|1. The Day A Gorilla Gives A Banana|
|3. Bibo no Aozora|
|4. The Last Emperor|
|6. Merry Christmas Mr. Lawrence|
|7. M.A.Y. In the Backyard|
|8. The Sheltering Sky|
|9. A Tribute To N.J.P.|
|10. High Heels (Main Theme)|
|11. Aoneko No Torso|
|12. The Wuthering Heights|
All music by Sakamoto.
Hello, what's this? A recent work by former Yellow Magic Orchestra member turned film score producer Ryuichi Sakamoto, consisting entirely of piano trios? This is somewhat of a strange venture, given Sakamoto's earlier ventures into more pop-oriented material.
It's fortunate that the music is good, then.
Sakamoto's compositions vary between gentle atmospheric pieces, and more eclectic works. Structurally, many of the compositions are quite similar -- a simple theme will be expressed at the beginning by a single instrument, and will slowly develop into a more complex trio performance; given this, extended descriptions of each piece may prove somewhat futile in this particular TR. The ghost of Erik Satie may also be heard on various tracks on this album (with perhaps a trace of Bartok appearing in the development sections as well).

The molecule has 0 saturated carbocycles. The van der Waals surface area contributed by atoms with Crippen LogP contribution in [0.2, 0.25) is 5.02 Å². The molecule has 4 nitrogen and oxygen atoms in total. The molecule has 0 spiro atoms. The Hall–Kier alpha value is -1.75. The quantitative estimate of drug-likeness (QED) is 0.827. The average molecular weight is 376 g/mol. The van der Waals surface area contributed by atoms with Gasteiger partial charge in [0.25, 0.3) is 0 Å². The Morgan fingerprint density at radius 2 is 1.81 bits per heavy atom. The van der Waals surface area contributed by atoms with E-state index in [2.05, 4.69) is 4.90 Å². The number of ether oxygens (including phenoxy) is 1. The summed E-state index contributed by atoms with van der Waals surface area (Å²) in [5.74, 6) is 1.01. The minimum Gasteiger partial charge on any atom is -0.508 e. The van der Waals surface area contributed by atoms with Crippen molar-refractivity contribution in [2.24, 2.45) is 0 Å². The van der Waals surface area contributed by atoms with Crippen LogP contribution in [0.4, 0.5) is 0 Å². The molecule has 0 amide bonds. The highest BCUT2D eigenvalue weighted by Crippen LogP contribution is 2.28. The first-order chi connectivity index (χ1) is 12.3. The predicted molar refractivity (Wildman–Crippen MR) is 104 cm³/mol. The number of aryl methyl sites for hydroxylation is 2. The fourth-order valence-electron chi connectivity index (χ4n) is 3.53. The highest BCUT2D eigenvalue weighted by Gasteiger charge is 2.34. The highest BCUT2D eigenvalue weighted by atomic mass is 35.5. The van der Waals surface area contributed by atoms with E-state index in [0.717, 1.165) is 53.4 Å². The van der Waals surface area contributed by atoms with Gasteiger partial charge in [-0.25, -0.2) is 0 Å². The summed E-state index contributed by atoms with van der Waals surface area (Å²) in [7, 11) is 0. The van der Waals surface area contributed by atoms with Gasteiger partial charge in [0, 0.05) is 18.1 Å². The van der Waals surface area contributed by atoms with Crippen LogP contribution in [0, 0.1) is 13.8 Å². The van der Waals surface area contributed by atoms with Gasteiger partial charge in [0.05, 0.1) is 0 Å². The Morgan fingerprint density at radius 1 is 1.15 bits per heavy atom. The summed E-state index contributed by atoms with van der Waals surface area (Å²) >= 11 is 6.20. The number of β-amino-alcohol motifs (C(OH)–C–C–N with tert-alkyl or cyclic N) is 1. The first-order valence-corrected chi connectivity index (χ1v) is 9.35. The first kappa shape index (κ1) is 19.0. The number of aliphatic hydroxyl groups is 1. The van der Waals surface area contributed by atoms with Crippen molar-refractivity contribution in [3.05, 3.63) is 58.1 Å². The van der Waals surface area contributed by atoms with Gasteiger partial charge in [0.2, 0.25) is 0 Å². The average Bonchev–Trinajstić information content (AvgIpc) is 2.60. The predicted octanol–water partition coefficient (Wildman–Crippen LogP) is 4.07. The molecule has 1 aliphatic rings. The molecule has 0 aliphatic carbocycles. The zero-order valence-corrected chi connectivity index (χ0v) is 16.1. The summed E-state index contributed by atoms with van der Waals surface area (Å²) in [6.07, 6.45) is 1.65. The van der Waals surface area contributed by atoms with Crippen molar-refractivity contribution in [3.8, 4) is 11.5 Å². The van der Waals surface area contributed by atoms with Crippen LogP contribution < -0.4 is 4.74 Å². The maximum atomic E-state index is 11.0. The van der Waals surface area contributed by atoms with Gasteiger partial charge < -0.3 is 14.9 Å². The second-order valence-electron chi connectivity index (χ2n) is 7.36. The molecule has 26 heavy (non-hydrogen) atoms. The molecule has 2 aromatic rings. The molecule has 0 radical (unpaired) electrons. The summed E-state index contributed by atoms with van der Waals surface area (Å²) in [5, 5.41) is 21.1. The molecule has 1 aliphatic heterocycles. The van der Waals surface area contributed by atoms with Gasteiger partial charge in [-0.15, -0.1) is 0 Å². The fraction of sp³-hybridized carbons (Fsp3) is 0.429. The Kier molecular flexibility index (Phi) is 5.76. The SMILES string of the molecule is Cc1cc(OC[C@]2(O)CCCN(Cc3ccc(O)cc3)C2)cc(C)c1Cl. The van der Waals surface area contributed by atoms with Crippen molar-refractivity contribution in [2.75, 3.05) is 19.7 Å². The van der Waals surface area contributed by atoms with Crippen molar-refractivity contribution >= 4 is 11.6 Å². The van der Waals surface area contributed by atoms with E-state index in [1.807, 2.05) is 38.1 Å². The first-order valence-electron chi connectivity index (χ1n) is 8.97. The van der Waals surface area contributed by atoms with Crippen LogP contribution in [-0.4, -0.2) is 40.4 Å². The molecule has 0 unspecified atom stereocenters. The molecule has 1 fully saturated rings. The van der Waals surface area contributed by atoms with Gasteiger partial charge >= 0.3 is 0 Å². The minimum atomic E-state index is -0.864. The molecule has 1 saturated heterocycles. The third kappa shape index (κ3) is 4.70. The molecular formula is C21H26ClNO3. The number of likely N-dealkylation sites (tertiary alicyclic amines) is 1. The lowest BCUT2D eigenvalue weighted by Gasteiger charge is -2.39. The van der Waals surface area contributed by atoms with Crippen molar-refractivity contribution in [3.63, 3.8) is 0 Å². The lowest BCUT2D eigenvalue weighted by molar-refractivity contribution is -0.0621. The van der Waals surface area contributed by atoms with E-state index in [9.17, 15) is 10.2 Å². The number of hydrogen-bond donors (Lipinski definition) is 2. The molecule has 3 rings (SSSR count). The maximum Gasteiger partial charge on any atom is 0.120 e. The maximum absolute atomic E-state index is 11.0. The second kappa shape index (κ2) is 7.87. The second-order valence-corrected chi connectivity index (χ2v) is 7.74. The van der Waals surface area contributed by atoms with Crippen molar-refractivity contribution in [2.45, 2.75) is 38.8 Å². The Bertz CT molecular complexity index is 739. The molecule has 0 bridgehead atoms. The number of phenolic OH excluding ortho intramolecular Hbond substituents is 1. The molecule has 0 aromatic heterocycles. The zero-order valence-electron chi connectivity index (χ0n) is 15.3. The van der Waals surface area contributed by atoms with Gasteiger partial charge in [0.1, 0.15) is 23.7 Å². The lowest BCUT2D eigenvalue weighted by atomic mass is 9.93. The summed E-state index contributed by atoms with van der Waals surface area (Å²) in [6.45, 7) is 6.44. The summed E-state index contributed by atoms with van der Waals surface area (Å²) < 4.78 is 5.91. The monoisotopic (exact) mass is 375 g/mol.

Worthy of particular mention are:
"Rain" and "The Wuthering Heights", for featuring truly excellent melodies.
"1919", both for resembling Philip Glass's compositions and containing an demented cello spotlight towards the end.
"The Sheltering Sky", if only to clarify that it is unrelated to the King Crimson track by the same name.
"Aoneko No Torso", for resembling Satie's Gymnopedies towards the beginning.
While some of the pieces towards the end are a bit too "safe" in comparison to the rest of the album, this is nevertheless a good release. It's hardly an "essential" album, but those who've managed to acquire it shouldn't regret its presence in their collection.
(I am not, unfortunately, able to clarify whether or not "The Last Emperor" is adapted from a Sakamoto piece on the soundtrack of the same name -- my collection lacks said soundtrack, sadly).
(review originally posted to alt.music.yes on 15 July 1997)